Ardiuno boot up problem

Hi all,

I have a problem with the Arduino micro. When I try to programm(basic-programm) the arduino it is working well. when i reset the device then it goes from the boot mode to the normal mode and then the operating system delete the arduino. I have tried it with a different windows, but this wasnt the solution. Do you know how I am able to fix the problem? I have added the code as well, but I don´t think that this is the problem. The code was already working two weeks ago

arduino.txt (14.1 KB)

The Micro is like the Leonardo, so you wait for the serial port ?

The CMD is a char *, and you print it before it has been set to something. You also free it, without an alloc.

Do you use a new version of Arduino ? Version 1.0.6 or 1.5.8 ?

I waitr for the serial port and also for the arduino itself. When I upload my programm it has no error but when it is uploaded then the arduino is not working any more. I am a little bit confused because it was working already, I only had some problems with the values of the ADC. I will check the point with the CMD. I use Version 1.0.6

wertzztrew: I have a problem with the Arduino micro.

I can't make sense of your attachment. It has an extra blank line between every line and I can't get rid of them.

Can you post the attachment as a simple .ino file ?

...R

Okay Here I have the Arduino file

Arduino_micro.ino (15.9 KB)

I'm not sure that I understand what is going on. When you upload a simple sketch (for example led blink), is that working ? Also with hardware reset ? After that you can try something with the Serial output to the computer.

When those are working, the Arduino Micro is okay.

When I upload a Basic example from Arduino everything is working fine, but when I upload my program then the operating system is killing my arduino :( I have checed it, the ADC value is working fine, maybe it is because of the function send measurement... but we use the same function to transfer digital datas and here it is working fine

but when I upload my program then the operating system is killing my arduino

No, it isn't. The Arduino is doing something that the OS doesn't like, causing the OS to stop acknowledging the Arduino.

The OS is NOT causing the problem. It is dealing with the Arduino doing something stupid.

Thanks PaulS

but I am not able to find out what happend and what is the problem, because the compiler says everything is okay…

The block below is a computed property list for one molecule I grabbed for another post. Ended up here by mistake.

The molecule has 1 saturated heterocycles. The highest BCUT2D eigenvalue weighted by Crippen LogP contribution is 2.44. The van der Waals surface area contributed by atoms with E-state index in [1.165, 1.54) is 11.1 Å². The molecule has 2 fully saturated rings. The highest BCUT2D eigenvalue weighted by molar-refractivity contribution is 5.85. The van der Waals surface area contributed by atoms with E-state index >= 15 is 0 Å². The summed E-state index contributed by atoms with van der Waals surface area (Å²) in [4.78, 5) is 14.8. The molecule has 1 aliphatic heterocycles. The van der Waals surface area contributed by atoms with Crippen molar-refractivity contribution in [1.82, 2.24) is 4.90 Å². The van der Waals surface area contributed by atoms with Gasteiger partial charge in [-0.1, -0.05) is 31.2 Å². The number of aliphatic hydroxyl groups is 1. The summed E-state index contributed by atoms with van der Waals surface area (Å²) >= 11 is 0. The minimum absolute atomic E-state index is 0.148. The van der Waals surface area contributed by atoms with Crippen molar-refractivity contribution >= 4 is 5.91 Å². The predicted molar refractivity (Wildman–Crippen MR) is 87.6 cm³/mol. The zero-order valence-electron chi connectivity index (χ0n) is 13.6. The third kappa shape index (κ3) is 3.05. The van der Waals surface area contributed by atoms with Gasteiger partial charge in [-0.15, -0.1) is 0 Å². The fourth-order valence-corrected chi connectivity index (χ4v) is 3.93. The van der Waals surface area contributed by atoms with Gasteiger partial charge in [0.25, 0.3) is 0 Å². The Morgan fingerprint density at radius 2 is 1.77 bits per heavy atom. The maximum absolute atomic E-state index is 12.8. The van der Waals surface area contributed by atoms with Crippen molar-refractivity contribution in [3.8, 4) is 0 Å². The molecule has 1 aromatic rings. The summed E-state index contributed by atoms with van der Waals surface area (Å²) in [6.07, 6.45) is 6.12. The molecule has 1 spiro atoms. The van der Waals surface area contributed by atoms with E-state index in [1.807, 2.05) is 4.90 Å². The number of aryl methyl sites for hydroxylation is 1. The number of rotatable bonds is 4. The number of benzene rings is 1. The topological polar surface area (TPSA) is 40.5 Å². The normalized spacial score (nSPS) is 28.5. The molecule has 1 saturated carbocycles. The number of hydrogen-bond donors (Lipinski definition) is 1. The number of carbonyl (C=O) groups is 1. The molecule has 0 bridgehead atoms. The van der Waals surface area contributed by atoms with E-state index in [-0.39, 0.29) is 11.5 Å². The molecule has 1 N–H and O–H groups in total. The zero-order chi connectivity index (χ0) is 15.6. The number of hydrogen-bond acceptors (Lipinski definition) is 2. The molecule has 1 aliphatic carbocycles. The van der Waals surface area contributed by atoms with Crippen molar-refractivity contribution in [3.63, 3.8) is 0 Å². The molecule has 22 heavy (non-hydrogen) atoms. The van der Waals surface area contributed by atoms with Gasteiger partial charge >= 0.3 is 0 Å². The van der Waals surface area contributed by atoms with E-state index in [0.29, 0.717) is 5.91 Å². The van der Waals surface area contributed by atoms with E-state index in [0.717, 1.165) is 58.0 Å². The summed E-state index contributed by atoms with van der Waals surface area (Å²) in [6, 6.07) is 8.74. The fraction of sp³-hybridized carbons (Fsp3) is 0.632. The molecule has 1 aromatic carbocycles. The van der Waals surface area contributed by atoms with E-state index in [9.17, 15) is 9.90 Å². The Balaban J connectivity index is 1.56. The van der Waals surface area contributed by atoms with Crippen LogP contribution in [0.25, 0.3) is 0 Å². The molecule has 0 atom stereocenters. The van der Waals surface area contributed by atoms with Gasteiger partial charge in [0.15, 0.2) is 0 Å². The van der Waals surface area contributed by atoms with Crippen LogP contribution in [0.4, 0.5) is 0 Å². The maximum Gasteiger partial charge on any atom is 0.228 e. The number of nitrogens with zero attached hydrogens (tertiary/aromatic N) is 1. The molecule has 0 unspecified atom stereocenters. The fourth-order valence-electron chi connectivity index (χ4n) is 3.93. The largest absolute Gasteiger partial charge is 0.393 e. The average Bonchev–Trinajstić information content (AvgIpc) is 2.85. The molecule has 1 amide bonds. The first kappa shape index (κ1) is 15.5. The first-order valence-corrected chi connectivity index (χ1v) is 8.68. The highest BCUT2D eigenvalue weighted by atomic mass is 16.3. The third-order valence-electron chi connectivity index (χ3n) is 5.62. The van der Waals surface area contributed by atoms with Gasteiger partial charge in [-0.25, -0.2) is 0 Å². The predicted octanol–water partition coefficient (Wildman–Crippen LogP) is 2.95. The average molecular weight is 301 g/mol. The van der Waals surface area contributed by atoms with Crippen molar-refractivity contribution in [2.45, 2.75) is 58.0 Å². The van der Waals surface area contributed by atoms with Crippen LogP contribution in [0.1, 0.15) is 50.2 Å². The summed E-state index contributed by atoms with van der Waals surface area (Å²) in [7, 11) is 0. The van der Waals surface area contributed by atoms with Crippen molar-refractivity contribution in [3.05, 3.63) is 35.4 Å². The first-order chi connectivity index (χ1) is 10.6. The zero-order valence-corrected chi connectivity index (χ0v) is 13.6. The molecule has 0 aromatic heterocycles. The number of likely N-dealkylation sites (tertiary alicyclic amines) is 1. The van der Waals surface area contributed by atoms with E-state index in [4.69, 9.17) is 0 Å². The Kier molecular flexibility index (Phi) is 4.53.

So I am a little bit confused…

  Serial.println("Test1");
  Serial.println(CMD);
  CMD = "SMS";

Does this make sense? Print the value in CMD, and then immediately assign it a new value. Why? Why does the old value matter?

  if(CMD == "RES")
  {
    //dann Arduino schlafen legen
  }

The address of CMD will NEVER be equal to the memory location of the string literal.

Even if this were the way to compare strings, what do you suppose the chances are that "SMS" would equal "RES"?

    dateANDtime = (char*)malloc(19);
    getDATEandTIME(dateANDtime);
    SendMeasurement(Temperatur(), "TMP", sID, dateANDtime);
    Serial.println("Temperatur");
    free(dateANDtime);

It would be orders of magnitude better to declare a statically sized array ONCE than to do all this dynamic memory allocation of statically sized blocks of data.

    free(CMD);

C allows you to shoot yourself in the foot, if you want. Why you would want to is a mystery. You are NOT dynamically allocating memory for CMD, so freeing it is stupid.

 float Niederschlag()
{
  //Imput am Pin A2 einlesen
  int sensorValueA2 = analogRead(A2);
  //Den Analogen Wert (welcher von 0 - 1023 reicht) in eine Spanung (0 - 5V) umrechnen
  float Niederschlag = sensorValueA2 * (5.0 / 1023.0);
  if (sensorValueA2 == 5)
    {
        //Serial.print(Niederschlag);
        //Serial.println("0");
        return 0;
    }
        else
            {
                //Serial.print(Niederschlag);
                //Serial.println("1");
                return 1;
            }
  delay(100);
}

Why is this function defined to return a float, but the return statements return byte values? Why is it necessary to send the 0 or 1 value, using SendMeasurement() in loop()? Seems to me like it would be far more useful to have this function return Niederschlag, and send THAT.

The magic numbers in your code should be replaced with #define names, so that there is some logical explanation for the values.

  //Größe für den Sendestring
  size_t mSize = 8+strlen(unit)+strlen(sID)+strlen(DandT);
  //Speicherplatz
  char *data = (char*)malloc(mSize);
  char *temp = (char*)malloc(4);
  data[0]='\0';
  temp[0]='\0';

More unnecessary dynamic memory allocation. Use static arrays that are large enough to hold the longest value you are likely to encounter.

You fail to free temp later on, so you've built a memory leak into your program.

The 'CMD' has no value, it might be zero. Perhaps doing a Serial.println() with zero overwrites the USB part of the Arduino board. Either directly or perpaps because it is no longer executing the sketch, but going haywire. I think that is possible.

Fix the sketch and I'm confident that it will work.